We've moved!
This site is now read-only. You can find our new documentation site and support forum for posting questions here.
Be sure to read our welcome blog!

GATK4 is completely open source

Geraldine_VdAuweraGeraldine_VdAuwera Cambridge, MAMember, Administrator, Broadie admin
edited May 2017 in Announcements

This is one of two posts announcing the imminent beta release of GATK4; for a technical description of features, see this other post.


"Wait, what?" Yes, you read that right, we're moving GATK4 to a fully open source license -- specifically, BSD 3-clause. And to be clear, this applies to all of GATK4. Not just the core framework (which, little known fact, has always been open source), but all the tools that were previously "protected", including HaplotypeCaller, the new CNV discovery tools, everything. The whole enchilada.

Old-timers in the field (i.e. anyone with what, 3+ years experience?) will recognize this as a major shift. An important subset of the GATK -- some might say "all the really valuable bits" -- has been under a mixed licensing model since version 2.0 was released in 2012. Under this mixed model, GATK was free for academic/non-profit research purposes, while any for-profit use required a paid commercial license. The proceeds funded further GATK development and support.

Admittedly the move from the initial open-source state of GATK 1.x to the mixed licensing model caused a fair amount of debate. I'm not going to revisit in full (even my therapist is sick of hearing about it), but it's fair to say that the licensing created an obstacle for our interactions with some other groups, and that it raised some barriers to access to GATK, especially for smaller companies and startups.

Since then the context within which we operate at the Broad has evolved significantly: a little over two years ago, our small development team was assimilated into a then-newly created larger group called the Data Sciences Platform (DSP), which aims to tackle the big challenges in genomics with robust engineering solutions. This involves applying some novel approaches compared to traditional academic software development, including: 1) give engineers a good home; 2) focus on products, not projects; and 3) maximize openness. This last point in particular means that our DSP mothership-within-Broad recognizes the immense potentiating role of open-source software in driving technological and methodological innovation. In fact, all of DSP's software products have been open-source since its inception, with the notable exception of GATK, which it inherited in a mixed state.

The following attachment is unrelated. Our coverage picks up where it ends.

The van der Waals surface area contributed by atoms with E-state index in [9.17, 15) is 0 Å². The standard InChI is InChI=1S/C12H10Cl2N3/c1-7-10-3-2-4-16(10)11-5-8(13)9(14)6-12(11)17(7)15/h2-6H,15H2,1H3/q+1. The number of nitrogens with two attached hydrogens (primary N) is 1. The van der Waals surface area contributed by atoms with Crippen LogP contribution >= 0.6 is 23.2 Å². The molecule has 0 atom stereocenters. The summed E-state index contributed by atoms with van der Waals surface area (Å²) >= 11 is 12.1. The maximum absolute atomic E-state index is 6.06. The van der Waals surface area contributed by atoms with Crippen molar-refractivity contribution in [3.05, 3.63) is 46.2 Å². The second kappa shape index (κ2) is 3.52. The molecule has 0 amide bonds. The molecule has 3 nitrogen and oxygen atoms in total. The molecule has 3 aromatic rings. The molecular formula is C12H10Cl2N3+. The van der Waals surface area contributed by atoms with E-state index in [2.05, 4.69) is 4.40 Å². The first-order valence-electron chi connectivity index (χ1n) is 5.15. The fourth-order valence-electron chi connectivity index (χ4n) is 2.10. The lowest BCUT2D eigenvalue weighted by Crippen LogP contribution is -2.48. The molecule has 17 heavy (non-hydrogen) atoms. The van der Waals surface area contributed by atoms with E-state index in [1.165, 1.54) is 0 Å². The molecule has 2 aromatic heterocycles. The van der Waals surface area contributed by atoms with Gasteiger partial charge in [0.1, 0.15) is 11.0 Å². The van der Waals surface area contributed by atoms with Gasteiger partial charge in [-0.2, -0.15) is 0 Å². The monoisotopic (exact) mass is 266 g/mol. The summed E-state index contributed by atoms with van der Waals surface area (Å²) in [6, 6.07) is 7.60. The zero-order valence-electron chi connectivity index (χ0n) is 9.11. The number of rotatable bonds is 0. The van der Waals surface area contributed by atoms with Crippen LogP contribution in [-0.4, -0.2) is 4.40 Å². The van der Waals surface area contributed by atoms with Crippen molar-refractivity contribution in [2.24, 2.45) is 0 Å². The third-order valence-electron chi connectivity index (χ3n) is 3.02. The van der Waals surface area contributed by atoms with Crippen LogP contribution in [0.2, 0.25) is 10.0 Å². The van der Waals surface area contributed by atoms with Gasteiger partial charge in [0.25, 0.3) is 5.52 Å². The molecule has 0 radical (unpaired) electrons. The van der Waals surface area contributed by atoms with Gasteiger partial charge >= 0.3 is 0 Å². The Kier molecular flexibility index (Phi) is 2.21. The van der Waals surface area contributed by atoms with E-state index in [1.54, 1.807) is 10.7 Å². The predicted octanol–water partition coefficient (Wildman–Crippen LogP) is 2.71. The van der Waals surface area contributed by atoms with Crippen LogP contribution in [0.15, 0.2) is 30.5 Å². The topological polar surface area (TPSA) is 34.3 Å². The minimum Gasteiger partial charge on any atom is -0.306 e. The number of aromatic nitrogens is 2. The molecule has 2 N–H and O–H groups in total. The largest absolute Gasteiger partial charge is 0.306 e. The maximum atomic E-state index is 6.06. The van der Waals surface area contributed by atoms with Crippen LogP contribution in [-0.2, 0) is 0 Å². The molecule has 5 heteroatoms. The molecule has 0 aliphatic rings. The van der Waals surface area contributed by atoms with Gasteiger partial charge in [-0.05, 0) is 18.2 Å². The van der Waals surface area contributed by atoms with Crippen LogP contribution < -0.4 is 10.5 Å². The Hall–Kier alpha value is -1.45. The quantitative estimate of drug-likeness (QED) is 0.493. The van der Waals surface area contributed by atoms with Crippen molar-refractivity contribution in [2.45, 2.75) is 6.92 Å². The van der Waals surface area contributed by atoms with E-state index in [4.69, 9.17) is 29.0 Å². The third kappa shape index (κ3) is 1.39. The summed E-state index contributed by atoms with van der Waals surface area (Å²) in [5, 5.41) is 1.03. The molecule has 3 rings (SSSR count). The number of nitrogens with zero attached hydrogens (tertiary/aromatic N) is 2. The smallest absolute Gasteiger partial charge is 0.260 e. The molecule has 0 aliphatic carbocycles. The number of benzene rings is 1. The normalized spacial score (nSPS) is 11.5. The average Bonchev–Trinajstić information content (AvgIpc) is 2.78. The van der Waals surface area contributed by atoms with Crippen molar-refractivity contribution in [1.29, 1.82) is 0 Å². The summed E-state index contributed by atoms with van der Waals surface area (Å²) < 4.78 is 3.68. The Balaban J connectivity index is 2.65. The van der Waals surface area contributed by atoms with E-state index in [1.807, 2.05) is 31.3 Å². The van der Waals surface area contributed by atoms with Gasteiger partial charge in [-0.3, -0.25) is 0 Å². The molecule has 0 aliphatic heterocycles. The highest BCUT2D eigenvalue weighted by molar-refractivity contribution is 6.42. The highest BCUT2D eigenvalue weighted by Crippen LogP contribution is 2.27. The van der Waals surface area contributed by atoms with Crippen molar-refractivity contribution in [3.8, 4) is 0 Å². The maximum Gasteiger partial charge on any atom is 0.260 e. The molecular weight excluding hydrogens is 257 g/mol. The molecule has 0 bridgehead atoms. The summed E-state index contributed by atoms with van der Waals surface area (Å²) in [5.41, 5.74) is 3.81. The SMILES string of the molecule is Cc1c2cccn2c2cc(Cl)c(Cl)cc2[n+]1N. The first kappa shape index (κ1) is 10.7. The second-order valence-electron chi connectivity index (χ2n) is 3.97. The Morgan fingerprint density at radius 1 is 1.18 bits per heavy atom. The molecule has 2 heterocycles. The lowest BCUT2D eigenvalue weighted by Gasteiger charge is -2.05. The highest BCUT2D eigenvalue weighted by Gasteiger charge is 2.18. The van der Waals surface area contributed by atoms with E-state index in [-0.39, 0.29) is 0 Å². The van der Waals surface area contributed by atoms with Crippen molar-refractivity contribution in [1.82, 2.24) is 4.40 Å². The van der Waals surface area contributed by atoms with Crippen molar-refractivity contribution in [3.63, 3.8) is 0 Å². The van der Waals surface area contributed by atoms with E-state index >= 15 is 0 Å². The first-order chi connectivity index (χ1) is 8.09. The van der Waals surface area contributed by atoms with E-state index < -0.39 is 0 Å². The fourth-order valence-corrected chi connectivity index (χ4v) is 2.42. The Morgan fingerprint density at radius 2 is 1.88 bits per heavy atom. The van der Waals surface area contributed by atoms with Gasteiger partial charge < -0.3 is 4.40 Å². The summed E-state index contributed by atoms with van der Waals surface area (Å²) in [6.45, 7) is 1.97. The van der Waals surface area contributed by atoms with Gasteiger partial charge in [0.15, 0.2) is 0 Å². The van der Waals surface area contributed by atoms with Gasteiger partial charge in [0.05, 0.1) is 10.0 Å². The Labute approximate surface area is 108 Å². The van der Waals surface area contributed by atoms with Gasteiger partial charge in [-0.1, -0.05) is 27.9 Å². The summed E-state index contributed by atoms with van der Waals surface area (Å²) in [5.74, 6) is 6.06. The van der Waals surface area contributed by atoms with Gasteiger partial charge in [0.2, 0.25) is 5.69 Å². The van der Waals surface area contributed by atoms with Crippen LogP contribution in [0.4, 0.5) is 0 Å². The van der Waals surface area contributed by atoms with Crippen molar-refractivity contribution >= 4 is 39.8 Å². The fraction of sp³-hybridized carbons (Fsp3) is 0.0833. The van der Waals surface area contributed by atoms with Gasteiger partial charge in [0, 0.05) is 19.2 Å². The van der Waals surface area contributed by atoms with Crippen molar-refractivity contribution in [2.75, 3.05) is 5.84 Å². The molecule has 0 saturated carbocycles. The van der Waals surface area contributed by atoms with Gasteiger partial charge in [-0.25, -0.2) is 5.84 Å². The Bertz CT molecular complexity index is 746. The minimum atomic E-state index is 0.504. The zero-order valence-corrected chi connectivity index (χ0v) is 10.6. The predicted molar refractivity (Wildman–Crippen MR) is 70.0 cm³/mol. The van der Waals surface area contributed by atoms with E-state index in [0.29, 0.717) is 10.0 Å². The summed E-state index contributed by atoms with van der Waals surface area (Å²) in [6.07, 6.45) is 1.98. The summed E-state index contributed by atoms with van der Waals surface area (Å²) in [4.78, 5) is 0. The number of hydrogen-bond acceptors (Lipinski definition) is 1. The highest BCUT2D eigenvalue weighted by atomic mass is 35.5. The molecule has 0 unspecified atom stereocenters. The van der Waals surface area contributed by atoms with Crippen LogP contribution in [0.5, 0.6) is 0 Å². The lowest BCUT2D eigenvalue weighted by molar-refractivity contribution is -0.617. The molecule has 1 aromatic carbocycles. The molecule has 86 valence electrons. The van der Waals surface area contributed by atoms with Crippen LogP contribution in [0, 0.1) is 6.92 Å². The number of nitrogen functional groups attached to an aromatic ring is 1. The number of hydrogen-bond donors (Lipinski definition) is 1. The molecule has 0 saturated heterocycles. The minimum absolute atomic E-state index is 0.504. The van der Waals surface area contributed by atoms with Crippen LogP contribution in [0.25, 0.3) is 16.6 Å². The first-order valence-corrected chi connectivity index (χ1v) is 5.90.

Over the past two years, the collaborations that DSP has cultivated with external groups have immensely benefitted the development of the new framework that would eventually become GATK4. Key features that we have come to rely on were contributed as open-source code by external collaborators: the GenomicsDB datastore that allows us to scale joint genotyping to tens of thousands of whole genomes, by Karthik Gururaj and colleagues at Intel; the Genomics Kernel Library, which provides many impressive speedups for the GATK, by George Powley at Intel; the NIO functionality that allows us to access data on Google Cloud Storage directly, by JP Martin at Google; and the Apache Spark support that allows us to parallelize operations in a much more robust way than before, by Tom White at Cloudera. And it's not all about institutional collaborations; we have also received spontaneous contributions from individuals such as Daniel Gómez-Sánchez of the Institut für Populationsgenetik of Vienna, which have collectively enhanced the GATK codebase and its value to the user community.

So with GATK4 on the cusp of release, and with enthusiasm from all of us at the Broad, we're seizing this opportunity to do a reboot* and bring into alignment our mandate (to build great software), our mission (to empower great research) and our means: a more community-minded approach anchored in openness and free exchange of ideas.

* (at least we had already ditched Jar-Jar "Phone Home" Binks...)

I expect the benefits of this new direction are fairly self-evident, so I'll do us all a favor and close with just one last, somewhat personal note specifically from the development team. We want to thank all the collaborators who have worked with us so far for their support, their invaluable contributions and their faith in what we could accomplish together. And as we turn over this new leaf, we look forward to welcoming into the GATK family anyone who would like to see how much further we can push the genomics envelope.

Post edited by Geraldine_VdAuwera on


Sign In or Register to comment.